Home opinion-and-analysis Open Sauce A fresh approach to copyright works wonders

Author's Opinion

The views in this column are those of the author and do not necessarily reflect the views of iTWire.

Have your say and comment below.

Back in December, the Mexican-American stand-up comedian Louis C.K. did something that was way out of left field. He  had one of his shows recorded by professionals and put it online for sale. No big companies involved, no trimmings. And no DRM.

He cut out the middleman altogether and offered more an hour of quality stand-up for $US5. That isn't a typo. It cost five American dollars.

There was no encryption on the files he offered - it was DRM-free and would probably have been priced at $US50 or more had any of those so-called members of the copyright industry been managing the show. Of course, he would have got a very small percentage of the sale amount.

To those visiting his website, he had some simple words to say: he was doing this as an experiment and it was up to the buyer to do whatever they wanted to do with their purchase.

His appeal was very simple:

"Look, I don't really get the whole 'torrent' thing. I don't know enough about it to judge either way. But I'd just like you to consider this: I made these files extremely easy to use against well-informed advice. I was told that it would be easier to torrent the way I made it, but I chose to do it this way anyway, because I want it to be easy for people to watch and enjoy this video in any way they want without 'corporate' restrictions.

"Please bear in mind that I am not a company or a corporation. I'm just some guy. I paid for the production and posting of this video with my own money. I would like to be able to post more material to the fans in this way, which makes it cheaper for the buyer and more pleasant for me. So, please help me keep this being a good idea. I can't stop you from torrenting; all I can do is politely ask you to pay your five little dollars, enjoy the show, and let other people find it in the same way."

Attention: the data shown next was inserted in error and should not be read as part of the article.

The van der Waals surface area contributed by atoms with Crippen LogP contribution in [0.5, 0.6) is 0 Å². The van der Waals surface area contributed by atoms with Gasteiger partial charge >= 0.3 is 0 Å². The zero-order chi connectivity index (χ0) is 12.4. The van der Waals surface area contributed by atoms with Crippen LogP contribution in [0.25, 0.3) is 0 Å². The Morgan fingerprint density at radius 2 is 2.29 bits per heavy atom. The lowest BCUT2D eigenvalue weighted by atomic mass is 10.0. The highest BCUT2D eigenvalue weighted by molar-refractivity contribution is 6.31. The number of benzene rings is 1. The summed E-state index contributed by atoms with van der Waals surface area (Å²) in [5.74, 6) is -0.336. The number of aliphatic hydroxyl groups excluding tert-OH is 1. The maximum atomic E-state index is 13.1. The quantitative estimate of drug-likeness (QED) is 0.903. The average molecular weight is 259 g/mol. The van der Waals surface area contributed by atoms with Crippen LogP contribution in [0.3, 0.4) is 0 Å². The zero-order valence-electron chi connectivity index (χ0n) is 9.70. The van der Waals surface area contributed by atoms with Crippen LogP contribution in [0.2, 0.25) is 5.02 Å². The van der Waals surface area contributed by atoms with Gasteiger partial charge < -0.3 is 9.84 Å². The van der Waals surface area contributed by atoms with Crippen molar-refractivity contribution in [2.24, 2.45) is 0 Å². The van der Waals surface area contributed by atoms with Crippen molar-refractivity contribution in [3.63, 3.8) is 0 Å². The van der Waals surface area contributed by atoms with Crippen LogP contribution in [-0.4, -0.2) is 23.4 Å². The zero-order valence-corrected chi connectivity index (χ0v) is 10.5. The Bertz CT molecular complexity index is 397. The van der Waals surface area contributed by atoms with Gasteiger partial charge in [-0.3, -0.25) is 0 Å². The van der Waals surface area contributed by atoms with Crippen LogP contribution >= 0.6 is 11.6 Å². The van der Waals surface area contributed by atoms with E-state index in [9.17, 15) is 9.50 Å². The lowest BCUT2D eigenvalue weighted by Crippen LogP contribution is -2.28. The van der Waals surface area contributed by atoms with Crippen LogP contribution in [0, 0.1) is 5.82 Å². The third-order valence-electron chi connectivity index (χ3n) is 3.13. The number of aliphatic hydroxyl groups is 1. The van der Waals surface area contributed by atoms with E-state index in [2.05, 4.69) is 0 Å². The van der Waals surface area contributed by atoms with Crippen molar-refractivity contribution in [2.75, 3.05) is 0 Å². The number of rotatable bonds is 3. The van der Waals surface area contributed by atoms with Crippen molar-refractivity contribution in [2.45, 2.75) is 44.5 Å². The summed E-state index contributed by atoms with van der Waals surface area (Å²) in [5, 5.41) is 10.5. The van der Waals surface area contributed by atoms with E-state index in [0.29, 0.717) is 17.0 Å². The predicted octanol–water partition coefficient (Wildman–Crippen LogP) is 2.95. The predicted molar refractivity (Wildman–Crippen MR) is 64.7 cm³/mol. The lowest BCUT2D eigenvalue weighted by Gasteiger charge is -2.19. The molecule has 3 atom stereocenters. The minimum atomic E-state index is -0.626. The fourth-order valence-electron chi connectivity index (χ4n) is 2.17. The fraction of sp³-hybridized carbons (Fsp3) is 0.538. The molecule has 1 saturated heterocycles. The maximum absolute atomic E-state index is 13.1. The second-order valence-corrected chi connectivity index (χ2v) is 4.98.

The response blew him away. When the total sales reached $US1 million, he decided he had to say something. He put up a screenshot from his PayPal account to prove it.

He gave away $US250,000 as bonuses to the staff who help him produce his shows. Another $US250,000 went to pay for the special production costs and the website he had built to sell the show. He gave away $280,000 to a bunch of charities and kept the balance for himself.

Louis has now put up a few more shows for download. He hasn't become greedy - the price is still $US5. And he is one of those elite comedians in the same class as Dave Chappelle.

Another American comedian, Aziz Ansari, has followed Louis' example.

There's a lesson in this somewhere for the middle-aged men who comprise the copyright industry and who are looking to squeeze every dollar, rouble, kopek, rupee, dirham, dinar and pound out of consumers and use the force of the law to sue every man, woman and child who downloads a media file.

But I doubt they will learn from Louis. They lack the basic intelligence that he appears to possess in abundance.

WEBINAR 26/27th May

Thinking of deploying Business Intelligence (BI)? So are your competitors.

And the most important, fundamental, tool for delivering your BI information to your users? Dashboards.

THIS IS ONE NOT TO MISS SO REGISTER NOW

DON'T MISS OUT - REGISTER NOW!

FREE WHITEPAPER - RISKS OF MOVING DATABASES TO VMWARE

VMware changed the rules about the server resources required to keep a database responding

It's now more difficult for DBAs to see interaction between the database and server resources

This whitepaper highlights the key differences between performance management between physical and virtual servers, and maps out the five most common trouble spots when moving production databases to VMware

1. Innacurate metrics
2. Dynamic resource allocation
3. No control over Host Resources
4. Limited DBA visibility
5. Mutual ignorance

Don't move your database to VMware before learning about these potential risks, download this FREE Whitepaper now!

DOWNLOAD!

Sam Varghese

website statistics

A professional journalist with decades of experience, Sam for nine years used DOS and then Windows, which led him to start experimenting with GNU/Linux in 1998. Since then he has written widely about the use of both free and open source software, and the people behind the code. His personal blog is titled Irregular Expression.

Connect